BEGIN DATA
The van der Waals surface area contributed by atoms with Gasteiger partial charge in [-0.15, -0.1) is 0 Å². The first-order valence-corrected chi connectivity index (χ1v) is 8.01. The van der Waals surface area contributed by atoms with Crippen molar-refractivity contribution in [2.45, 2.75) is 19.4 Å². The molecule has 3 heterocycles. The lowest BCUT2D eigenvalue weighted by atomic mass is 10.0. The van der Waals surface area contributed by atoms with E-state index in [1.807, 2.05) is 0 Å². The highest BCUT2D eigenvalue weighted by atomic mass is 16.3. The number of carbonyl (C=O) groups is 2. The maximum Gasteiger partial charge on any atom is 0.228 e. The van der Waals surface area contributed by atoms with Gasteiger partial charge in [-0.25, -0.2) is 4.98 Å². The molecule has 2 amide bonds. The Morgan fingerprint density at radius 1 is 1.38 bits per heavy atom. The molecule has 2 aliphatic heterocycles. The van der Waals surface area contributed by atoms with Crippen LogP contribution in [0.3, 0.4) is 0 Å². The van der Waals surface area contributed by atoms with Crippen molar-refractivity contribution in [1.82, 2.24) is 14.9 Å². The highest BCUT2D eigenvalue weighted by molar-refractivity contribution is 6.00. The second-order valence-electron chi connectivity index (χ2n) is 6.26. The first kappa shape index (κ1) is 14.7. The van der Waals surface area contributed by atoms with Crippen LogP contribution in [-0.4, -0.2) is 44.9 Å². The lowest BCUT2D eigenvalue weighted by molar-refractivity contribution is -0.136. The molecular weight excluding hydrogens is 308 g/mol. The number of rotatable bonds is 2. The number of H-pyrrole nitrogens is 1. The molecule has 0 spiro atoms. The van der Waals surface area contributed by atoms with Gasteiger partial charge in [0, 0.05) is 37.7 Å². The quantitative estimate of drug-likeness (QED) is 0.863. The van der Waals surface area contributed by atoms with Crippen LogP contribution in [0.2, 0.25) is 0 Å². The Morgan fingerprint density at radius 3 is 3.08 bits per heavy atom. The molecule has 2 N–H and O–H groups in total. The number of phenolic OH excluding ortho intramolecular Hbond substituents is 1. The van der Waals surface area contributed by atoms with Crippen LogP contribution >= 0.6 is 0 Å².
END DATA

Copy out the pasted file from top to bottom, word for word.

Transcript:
The van der Waals surface area contributed by atoms with Gasteiger partial charge in [-0.15, -0.1) is 0 Å². The first-order valence-corrected chi connectivity index (χ1v) is 8.01. The van der Waals surface area contributed by atoms with Crippen molar-refractivity contribution in [2.45, 2.75) is 19.4 Å². The molecule has 3 heterocycles. The lowest BCUT2D eigenvalue weighted by atomic mass is 10.0. The van der Waals surface area contributed by atoms with E-state index in [1.807, 2.05) is 0 Å². The highest BCUT2D eigenvalue weighted by atomic mass is 16.3. The number of carbonyl (C=O) groups is 2. The maximum Gasteiger partial charge on any atom is 0.228 e. The van der Waals surface area contributed by atoms with Gasteiger partial charge in [-0.25, -0.2) is 4.98 Å². The molecule has 2 amide bonds. The Morgan fingerprint density at radius 1 is 1.38 bits per heavy atom. The molecule has 2 aliphatic heterocycles. The van der Waals surface area contributed by atoms with Crippen LogP contribution in [0.3, 0.4) is 0 Å². The van der Waals surface area contributed by atoms with Crippen molar-refractivity contribution in [1.82, 2.24) is 14.9 Å². The highest BCUT2D eigenvalue weighted by molar-refractivity contribution is 6.00. The second-order valence-electron chi connectivity index (χ2n) is 6.26. The first kappa shape index (κ1) is 14.7. The van der Waals surface area contributed by atoms with Crippen LogP contribution in [-0.4, -0.2) is 44.9 Å². The lowest BCUT2D eigenvalue weighted by molar-refractivity contribution is -0.136. The molecular weight excluding hydrogens is 308 g/mol. The number of rotatable bonds is 2. The number of H-pyrrole nitrogens is 1. The molecule has 0 spiro atoms. The van der Waals surface area contributed by atoms with Gasteiger partial charge in [0, 0.05) is 37.7 Å². The quantitative estimate of drug-likeness (QED) is 0.863. The van der Waals surface area contributed by atoms with Crippen LogP contribution in [0.2, 0.25) is 0 Å². The Morgan fingerprint density at radius 3 is 3.08 bits per heavy atom. The molecule has 2 N–H and O–H groups in total. The number of phenolic OH excluding ortho intramolecular Hbond substituents is 1. The van der Waals surface area contributed by atoms with Crippen LogP contribution >= 0.6 is 0 Å².